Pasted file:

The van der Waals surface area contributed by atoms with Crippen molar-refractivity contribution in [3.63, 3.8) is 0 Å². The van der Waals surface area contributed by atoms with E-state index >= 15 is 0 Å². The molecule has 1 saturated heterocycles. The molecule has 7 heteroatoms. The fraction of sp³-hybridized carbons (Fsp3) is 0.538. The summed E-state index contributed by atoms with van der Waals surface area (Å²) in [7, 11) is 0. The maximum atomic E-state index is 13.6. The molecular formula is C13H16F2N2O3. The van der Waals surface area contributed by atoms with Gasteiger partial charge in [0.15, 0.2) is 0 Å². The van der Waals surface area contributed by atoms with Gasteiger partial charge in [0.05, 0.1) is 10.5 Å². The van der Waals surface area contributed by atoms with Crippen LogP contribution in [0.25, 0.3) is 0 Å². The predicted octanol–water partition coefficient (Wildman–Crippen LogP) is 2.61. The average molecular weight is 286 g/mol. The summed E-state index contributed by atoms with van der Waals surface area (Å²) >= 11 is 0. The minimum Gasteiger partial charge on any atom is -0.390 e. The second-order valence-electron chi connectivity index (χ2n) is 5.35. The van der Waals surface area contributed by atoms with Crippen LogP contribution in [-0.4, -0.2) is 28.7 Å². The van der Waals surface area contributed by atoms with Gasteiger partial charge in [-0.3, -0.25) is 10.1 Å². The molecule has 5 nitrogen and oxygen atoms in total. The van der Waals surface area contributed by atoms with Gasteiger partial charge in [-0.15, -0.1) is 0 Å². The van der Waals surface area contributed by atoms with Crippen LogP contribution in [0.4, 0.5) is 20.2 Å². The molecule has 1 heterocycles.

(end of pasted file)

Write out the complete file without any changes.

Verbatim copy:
The van der Waals surface area contributed by atoms with Crippen molar-refractivity contribution in [3.63, 3.8) is 0 Å². The van der Waals surface area contributed by atoms with E-state index >= 15 is 0 Å². The molecule has 1 saturated heterocycles. The molecule has 7 heteroatoms. The fraction of sp³-hybridized carbons (Fsp3) is 0.538. The summed E-state index contributed by atoms with van der Waals surface area (Å²) in [7, 11) is 0. The maximum atomic E-state index is 13.6. The molecular formula is C13H16F2N2O3. The van der Waals surface area contributed by atoms with Gasteiger partial charge in [0.15, 0.2) is 0 Å². The van der Waals surface area contributed by atoms with Gasteiger partial charge in [0.05, 0.1) is 10.5 Å². The van der Waals surface area contributed by atoms with Crippen LogP contribution in [0.25, 0.3) is 0 Å². The predicted octanol–water partition coefficient (Wildman–Crippen LogP) is 2.61. The average molecular weight is 286 g/mol. The summed E-state index contributed by atoms with van der Waals surface area (Å²) >= 11 is 0. The minimum Gasteiger partial charge on any atom is -0.390 e. The second-order valence-electron chi connectivity index (χ2n) is 5.35. The van der Waals surface area contributed by atoms with Crippen LogP contribution in [-0.4, -0.2) is 28.7 Å². The van der Waals surface area contributed by atoms with Gasteiger partial charge in [-0.3, -0.25) is 10.1 Å². The molecule has 5 nitrogen and oxygen atoms in total. The van der Waals surface area contributed by atoms with Gasteiger partial charge in [-0.15, -0.1) is 0 Å². The van der Waals surface area contributed by atoms with Crippen LogP contribution in [0.4, 0.5) is 20.2 Å². The molecule has 1 heterocycles.